Just as day follows night, and just as UbiSoft thinks up new and amazing game elements to strip away and charge microtransactions for, another zero-day exploit has been discovered for Adobe Flash. But this isn’t any old zero-day exploit, it’s an exploit found in the fully patched version of Flash.
The vulnerability, discovered by Trend Micro yesterday, allows attackers to secretly install malware on computers that carry Flash versions 184.108.40.206 and 220.127.116.11, and possibly earlier versions, too. Attacks exploiting the vulnerability have so far only targeted government agencies, undertaken as part of cyber-espionage initiative Operation Pawn Storm. The researchers from Trend Micro wrote:
In this most recent campaign of Pawn Storm, several Ministries of Foreign Affairs received spear phishing e-mails. These contain links to sites that supposedly contain information about current events, but in reality, these URLs hosted the exploit. In this wave of attacks, the emails were about the following topics:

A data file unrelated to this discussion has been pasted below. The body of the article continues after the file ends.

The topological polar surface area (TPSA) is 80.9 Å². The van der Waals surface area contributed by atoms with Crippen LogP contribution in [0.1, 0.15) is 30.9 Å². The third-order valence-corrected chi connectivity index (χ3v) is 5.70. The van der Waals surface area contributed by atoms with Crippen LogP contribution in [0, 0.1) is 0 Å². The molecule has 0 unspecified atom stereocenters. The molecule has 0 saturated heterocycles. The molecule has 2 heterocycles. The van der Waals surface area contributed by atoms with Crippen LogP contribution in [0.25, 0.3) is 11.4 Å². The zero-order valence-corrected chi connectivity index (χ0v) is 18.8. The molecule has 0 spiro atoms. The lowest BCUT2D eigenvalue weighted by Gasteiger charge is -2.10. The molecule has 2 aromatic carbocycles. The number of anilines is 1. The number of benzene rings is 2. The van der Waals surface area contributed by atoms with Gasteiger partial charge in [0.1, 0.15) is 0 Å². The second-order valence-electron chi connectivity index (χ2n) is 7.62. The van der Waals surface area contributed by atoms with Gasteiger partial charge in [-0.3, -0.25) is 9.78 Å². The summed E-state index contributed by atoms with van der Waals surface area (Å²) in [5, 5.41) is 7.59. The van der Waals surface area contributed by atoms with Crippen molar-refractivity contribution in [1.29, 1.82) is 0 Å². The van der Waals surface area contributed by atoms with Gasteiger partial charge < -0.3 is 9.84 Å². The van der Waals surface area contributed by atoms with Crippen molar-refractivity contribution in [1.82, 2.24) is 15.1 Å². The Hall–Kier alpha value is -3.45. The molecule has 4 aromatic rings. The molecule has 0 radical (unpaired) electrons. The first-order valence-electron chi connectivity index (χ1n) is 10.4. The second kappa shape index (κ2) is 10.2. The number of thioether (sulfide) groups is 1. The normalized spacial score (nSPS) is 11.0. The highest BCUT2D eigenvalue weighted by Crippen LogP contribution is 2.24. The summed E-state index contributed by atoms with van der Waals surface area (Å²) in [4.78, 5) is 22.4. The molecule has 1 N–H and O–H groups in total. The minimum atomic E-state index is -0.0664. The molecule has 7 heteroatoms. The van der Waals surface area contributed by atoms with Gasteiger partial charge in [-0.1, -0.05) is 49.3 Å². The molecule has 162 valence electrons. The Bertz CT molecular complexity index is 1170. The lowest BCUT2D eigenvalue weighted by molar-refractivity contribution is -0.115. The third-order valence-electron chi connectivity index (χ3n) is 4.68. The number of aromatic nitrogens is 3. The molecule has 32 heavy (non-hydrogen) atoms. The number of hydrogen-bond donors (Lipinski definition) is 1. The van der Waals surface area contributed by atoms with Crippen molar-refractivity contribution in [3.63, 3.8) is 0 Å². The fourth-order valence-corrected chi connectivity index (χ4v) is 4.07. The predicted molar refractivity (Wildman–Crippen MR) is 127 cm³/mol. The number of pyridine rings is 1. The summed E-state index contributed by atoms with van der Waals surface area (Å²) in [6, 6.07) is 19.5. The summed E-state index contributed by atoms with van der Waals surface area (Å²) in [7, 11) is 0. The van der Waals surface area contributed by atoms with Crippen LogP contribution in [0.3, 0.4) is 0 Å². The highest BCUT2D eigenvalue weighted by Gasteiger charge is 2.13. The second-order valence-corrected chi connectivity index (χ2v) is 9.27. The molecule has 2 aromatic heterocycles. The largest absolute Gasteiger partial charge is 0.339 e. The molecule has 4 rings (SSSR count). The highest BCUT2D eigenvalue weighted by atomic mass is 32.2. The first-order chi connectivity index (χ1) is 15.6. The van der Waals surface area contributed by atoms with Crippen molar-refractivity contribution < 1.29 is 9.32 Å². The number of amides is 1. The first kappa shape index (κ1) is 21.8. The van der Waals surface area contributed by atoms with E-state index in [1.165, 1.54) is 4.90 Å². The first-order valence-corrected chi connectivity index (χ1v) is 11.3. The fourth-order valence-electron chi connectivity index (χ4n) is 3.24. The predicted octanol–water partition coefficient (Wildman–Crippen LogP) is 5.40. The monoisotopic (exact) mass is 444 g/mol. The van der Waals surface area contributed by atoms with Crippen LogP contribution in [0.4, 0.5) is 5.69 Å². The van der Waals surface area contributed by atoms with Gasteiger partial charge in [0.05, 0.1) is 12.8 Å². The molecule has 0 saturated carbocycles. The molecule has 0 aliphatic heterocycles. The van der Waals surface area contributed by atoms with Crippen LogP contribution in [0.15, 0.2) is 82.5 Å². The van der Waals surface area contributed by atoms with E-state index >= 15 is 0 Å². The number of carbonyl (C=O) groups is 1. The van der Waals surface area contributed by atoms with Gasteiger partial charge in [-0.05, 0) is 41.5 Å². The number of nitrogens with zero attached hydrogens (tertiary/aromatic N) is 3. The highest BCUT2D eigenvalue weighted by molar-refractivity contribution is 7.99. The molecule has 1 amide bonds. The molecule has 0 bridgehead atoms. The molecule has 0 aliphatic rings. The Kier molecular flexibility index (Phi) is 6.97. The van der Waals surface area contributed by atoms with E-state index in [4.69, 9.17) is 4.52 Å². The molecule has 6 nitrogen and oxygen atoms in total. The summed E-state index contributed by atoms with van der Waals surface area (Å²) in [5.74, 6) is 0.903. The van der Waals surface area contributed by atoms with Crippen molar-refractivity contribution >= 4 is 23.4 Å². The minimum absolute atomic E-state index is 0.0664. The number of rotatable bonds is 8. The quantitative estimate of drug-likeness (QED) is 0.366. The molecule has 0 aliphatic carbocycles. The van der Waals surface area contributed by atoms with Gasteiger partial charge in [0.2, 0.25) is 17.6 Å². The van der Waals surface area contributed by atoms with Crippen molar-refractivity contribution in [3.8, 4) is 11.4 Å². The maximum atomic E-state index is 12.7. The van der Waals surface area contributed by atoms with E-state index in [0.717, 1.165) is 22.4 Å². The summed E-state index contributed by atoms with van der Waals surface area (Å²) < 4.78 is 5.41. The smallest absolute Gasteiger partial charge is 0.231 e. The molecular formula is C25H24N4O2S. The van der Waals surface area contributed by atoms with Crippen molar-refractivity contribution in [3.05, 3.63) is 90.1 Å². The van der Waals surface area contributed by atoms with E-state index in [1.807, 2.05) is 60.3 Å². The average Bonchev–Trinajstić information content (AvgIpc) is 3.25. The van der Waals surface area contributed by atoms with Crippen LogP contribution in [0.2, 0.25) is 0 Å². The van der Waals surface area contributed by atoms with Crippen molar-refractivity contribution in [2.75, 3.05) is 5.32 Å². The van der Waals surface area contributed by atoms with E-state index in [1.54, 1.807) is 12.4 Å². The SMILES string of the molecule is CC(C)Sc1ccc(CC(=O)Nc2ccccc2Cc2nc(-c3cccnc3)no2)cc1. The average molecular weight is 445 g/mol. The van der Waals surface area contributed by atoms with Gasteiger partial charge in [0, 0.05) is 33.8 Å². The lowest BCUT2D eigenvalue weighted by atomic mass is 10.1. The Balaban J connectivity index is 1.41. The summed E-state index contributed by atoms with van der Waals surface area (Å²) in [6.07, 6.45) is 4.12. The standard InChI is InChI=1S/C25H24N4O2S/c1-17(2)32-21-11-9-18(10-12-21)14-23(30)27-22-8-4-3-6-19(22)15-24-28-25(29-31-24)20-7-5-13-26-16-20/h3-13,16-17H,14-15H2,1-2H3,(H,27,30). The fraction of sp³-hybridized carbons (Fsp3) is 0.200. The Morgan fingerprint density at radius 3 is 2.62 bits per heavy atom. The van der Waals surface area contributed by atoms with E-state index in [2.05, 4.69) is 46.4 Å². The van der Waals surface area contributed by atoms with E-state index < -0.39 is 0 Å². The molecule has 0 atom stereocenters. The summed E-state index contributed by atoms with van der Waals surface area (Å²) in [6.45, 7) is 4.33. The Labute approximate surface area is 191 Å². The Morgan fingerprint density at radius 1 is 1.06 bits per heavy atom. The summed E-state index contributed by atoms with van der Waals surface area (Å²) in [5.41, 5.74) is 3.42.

“Suicide car bomb targets NATO troop convoy Kabul”
“Syrian troops make gains as Putin defends air strikes”
“Israel launches airstrikes on targets in Gaza”
“Russia warns of response to reported US nuke buildup in Turkey, Europe”
“US military reports 75 US-trained rebels return Syria”
It’s worth noting that the URLs hosting the new Flash zero-day exploit are similar to the URLs seen in attacks that targeted North Atlantic Treaty Organization (NATO) members and the White House in April this year.
Operation Pawn Storm has hit a number of foreign agencies over the last few months, including politicians and journalists in Russia and iOS devices used by Western governments and news outlets.
Oh, and don’t use Flash.
Thank you Ars Technica for providing us with this information.
Image courtesy of Wikimedia.